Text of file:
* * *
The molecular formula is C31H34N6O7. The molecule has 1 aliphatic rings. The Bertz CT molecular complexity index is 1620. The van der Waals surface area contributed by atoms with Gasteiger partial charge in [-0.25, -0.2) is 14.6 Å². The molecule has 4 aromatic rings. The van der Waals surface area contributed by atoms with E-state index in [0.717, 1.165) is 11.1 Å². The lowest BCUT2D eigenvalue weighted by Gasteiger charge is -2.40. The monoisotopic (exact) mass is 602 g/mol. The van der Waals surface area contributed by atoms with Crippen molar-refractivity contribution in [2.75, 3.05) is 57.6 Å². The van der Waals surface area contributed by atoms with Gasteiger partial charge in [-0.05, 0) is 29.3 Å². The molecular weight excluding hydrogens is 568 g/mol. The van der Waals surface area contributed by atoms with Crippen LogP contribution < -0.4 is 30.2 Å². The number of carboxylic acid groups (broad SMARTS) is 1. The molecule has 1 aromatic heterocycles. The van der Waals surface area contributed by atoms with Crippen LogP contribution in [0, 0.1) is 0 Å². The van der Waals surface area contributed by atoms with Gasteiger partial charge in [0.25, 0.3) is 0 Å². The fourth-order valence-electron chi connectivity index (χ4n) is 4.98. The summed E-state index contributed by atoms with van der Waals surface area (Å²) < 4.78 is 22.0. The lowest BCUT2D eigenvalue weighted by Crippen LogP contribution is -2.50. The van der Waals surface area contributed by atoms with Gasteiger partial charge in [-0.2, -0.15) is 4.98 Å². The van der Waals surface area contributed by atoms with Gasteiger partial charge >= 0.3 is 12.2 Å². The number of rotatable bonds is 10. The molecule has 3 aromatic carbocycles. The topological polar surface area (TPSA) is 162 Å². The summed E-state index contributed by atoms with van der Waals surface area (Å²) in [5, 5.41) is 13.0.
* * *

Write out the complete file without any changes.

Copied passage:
The molecular formula is C31H34N6O7. The molecule has 1 aliphatic rings. The Bertz CT molecular complexity index is 1620. The van der Waals surface area contributed by atoms with Gasteiger partial charge in [-0.25, -0.2) is 14.6 Å². The molecule has 4 aromatic rings. The van der Waals surface area contributed by atoms with E-state index in [0.717, 1.165) is 11.1 Å². The lowest BCUT2D eigenvalue weighted by Gasteiger charge is -2.40. The monoisotopic (exact) mass is 602 g/mol. The van der Waals surface area contributed by atoms with Crippen molar-refractivity contribution in [2.75, 3.05) is 57.6 Å². The van der Waals surface area contributed by atoms with Gasteiger partial charge in [-0.05, 0) is 29.3 Å². The molecular weight excluding hydrogens is 568 g/mol. The van der Waals surface area contributed by atoms with Crippen LogP contribution < -0.4 is 30.2 Å². The number of carboxylic acid groups (broad SMARTS) is 1. The molecule has 1 aromatic heterocycles. The van der Waals surface area contributed by atoms with Crippen LogP contribution in [0, 0.1) is 0 Å². The van der Waals surface area contributed by atoms with Gasteiger partial charge in [0.25, 0.3) is 0 Å². The fourth-order valence-electron chi connectivity index (χ4n) is 4.98. The summed E-state index contributed by atoms with van der Waals surface area (Å²) < 4.78 is 22.0. The lowest BCUT2D eigenvalue weighted by Crippen LogP contribution is -2.50. The van der Waals surface area contributed by atoms with Gasteiger partial charge in [-0.2, -0.15) is 4.98 Å². The van der Waals surface area contributed by atoms with Gasteiger partial charge >= 0.3 is 12.2 Å². The number of rotatable bonds is 10. The molecule has 3 aromatic carbocycles. The topological polar surface area (TPSA) is 162 Å². The summed E-state index contributed by atoms with van der Waals surface area (Å²) in [5, 5.41) is 13.0.